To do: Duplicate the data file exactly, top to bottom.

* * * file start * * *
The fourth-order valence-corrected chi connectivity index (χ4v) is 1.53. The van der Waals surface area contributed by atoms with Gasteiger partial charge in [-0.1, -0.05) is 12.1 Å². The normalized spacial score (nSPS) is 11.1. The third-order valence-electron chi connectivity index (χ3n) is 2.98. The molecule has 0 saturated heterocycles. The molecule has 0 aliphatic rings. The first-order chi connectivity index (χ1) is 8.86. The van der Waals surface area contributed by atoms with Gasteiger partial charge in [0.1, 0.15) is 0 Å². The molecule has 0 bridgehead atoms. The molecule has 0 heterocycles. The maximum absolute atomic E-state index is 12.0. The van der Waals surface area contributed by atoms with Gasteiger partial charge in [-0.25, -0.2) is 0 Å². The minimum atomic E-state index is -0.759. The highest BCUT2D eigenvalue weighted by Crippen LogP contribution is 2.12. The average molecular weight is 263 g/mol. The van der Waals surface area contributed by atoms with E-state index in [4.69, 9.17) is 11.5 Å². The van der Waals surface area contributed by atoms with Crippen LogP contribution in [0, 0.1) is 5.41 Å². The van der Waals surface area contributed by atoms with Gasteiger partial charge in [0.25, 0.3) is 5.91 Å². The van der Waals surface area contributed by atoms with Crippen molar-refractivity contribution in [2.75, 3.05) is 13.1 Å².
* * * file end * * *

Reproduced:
The fourth-order valence-corrected chi connectivity index (χ4v) is 1.53. The van der Waals surface area contributed by atoms with Gasteiger partial charge in [-0.1, -0.05) is 12.1 Å². The normalized spacial score (nSPS) is 11.1. The third-order valence-electron chi connectivity index (χ3n) is 2.98. The molecule has 0 saturated heterocycles. The molecule has 0 aliphatic rings. The first-order chi connectivity index (χ1) is 8.86. The van der Waals surface area contributed by atoms with Gasteiger partial charge in [0.1, 0.15) is 0 Å². The molecule has 0 bridgehead atoms. The molecule has 0 heterocycles. The maximum absolute atomic E-state index is 12.0. The van der Waals surface area contributed by atoms with Gasteiger partial charge in [-0.25, -0.2) is 0 Å². The minimum atomic E-state index is -0.759. The highest BCUT2D eigenvalue weighted by Crippen LogP contribution is 2.12. The average molecular weight is 263 g/mol. The van der Waals surface area contributed by atoms with E-state index in [4.69, 9.17) is 11.5 Å². The van der Waals surface area contributed by atoms with Crippen LogP contribution in [0, 0.1) is 5.41 Å². The van der Waals surface area contributed by atoms with Gasteiger partial charge in [0.25, 0.3) is 5.91 Å². The van der Waals surface area contributed by atoms with Crippen molar-refractivity contribution in [2.75, 3.05) is 13.1 Å².